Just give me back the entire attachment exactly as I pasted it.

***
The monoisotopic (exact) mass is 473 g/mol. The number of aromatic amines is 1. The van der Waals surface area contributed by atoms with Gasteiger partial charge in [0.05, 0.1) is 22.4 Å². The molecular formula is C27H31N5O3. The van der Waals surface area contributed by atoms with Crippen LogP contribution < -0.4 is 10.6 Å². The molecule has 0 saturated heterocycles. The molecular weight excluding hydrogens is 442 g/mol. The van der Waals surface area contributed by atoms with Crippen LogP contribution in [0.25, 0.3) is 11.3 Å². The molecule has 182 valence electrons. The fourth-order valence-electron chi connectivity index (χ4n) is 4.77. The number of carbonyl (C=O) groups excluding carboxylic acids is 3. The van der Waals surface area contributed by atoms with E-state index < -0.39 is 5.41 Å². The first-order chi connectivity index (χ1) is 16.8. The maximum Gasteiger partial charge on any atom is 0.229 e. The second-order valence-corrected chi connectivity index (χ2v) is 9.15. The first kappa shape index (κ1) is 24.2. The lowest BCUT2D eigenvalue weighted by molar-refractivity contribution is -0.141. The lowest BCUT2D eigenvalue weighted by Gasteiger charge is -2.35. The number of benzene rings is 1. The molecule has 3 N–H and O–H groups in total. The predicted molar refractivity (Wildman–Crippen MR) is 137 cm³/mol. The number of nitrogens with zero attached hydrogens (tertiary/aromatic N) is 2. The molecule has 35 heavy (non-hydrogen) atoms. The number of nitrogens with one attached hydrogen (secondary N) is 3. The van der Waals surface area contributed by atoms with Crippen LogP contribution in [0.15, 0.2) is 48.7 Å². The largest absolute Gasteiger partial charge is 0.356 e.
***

The monoisotopic (exact) mass is 473 g/mol. The number of aromatic amines is 1. The van der Waals surface area contributed by atoms with Gasteiger partial charge in [0.05, 0.1) is 22.4 Å². The molecular formula is C27H31N5O3. The van der Waals surface area contributed by atoms with Crippen LogP contribution < -0.4 is 10.6 Å². The molecule has 0 saturated heterocycles. The molecular weight excluding hydrogens is 442 g/mol. The van der Waals surface area contributed by atoms with Crippen LogP contribution in [0.25, 0.3) is 11.3 Å². The molecule has 182 valence electrons. The fourth-order valence-electron chi connectivity index (χ4n) is 4.77. The number of carbonyl (C=O) groups excluding carboxylic acids is 3. The van der Waals surface area contributed by atoms with E-state index < -0.39 is 5.41 Å². The first-order chi connectivity index (χ1) is 16.8. The maximum Gasteiger partial charge on any atom is 0.229 e. The second-order valence-corrected chi connectivity index (χ2v) is 9.15. The first kappa shape index (κ1) is 24.2. The lowest BCUT2D eigenvalue weighted by molar-refractivity contribution is -0.141. The lowest BCUT2D eigenvalue weighted by Gasteiger charge is -2.35. The number of benzene rings is 1. The molecule has 3 N–H and O–H groups in total. The predicted molar refractivity (Wildman–Crippen MR) is 137 cm³/mol. The number of nitrogens with zero attached hydrogens (tertiary/aromatic N) is 2. The molecule has 35 heavy (non-hydrogen) atoms. The number of nitrogens with one attached hydrogen (secondary N) is 3. The van der Waals surface area contributed by atoms with Crippen LogP contribution in [0.15, 0.2) is 48.7 Å². The largest absolute Gasteiger partial charge is 0.356 e.